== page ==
I remember, years ago, when I was called to be on a panel discussing Special Olympics. It was to be a sports panel and the question being debated boiled down to: “Special Olympics, it’s cute but is it sport?” This was to be on the CBC on an early Sunday morning. I agreed to be on the panel only if they also invited a Special Olympian. At first they said ‘no’ and therefore I said ‘no’ and I thought that was that. But they thought about it and called me back, they had invited a Special Olympics Gold Medallist to appear on the show. He and I sat on one side, the sports broadcasters on the other side and, well in all modesty, we obliterated their arguments.

Why did I insist on a Special Olympian to be on the show with me? Was it to amplify the voice of people with disabilities? Was it to ensure that those who participate were those that spoke? Yeah, yeah, it was all those things but, primarily, I knew that we’d win. Who can look in the face of a gold medallist and say that their accomplishment, and years of training, were meaningless? Who can listen to a sportsperson speak passionately about their love of sport and then say, “Sorry, we don’t consider you a real athlete.” Speaking truth to power” is only possible if the truth teller has an authentic voice – anything else is “Speaking opinion to power.”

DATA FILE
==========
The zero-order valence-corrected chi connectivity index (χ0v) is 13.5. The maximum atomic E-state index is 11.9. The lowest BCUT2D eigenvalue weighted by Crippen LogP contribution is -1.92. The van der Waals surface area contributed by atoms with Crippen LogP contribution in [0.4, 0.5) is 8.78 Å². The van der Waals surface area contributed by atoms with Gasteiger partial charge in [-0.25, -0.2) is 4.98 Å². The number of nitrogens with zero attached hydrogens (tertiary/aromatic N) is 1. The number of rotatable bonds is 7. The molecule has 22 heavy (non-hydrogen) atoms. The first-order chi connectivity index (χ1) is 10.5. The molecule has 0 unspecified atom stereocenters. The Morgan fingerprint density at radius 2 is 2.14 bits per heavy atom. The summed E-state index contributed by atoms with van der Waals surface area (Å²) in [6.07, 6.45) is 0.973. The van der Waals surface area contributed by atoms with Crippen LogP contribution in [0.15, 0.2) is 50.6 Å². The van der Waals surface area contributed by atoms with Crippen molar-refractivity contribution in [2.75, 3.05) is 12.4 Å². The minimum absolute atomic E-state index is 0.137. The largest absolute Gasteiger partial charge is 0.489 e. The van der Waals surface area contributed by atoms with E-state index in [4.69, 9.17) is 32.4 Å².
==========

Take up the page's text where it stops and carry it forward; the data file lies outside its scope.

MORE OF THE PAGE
April 2nd is World Autism Awareness Day and this morning on television, as I was answering emails, I heard that there would be a discussion on the local news about the day and about Autism. After the commercial the host introduced some doctor from some hospital that specializes in serving people with autism and then a parent of a person with autism. And that, dear readers, was it. Lots of room on the couch but not an Autistic person to be found.

The doctor talked about research and the importance of research. The mom talked through the ‘devastation of diagnosis’ to the ultimate joy in parenting her child. The host, in the most patronizing voice ever, pronounced autistic people to be human. Well, thank heavens for that. But as always the tone was about his granting humanity rather than humanity being an automatic part of what it is to be autistic.

The host is the host and the host does what hosts do. But I am disturbed than neither the parent or the professional thought to insist that someone with autism be there to speak their truth from their point of view, it’s much different to be devastated by a child’s diagnosis than to experience your parent’s devastation at your diagnosis.

And, yes, of course, I’ll be contacting the station and protesting their coverage what turned out to be Autism As Professionals and Parents Experience It Day.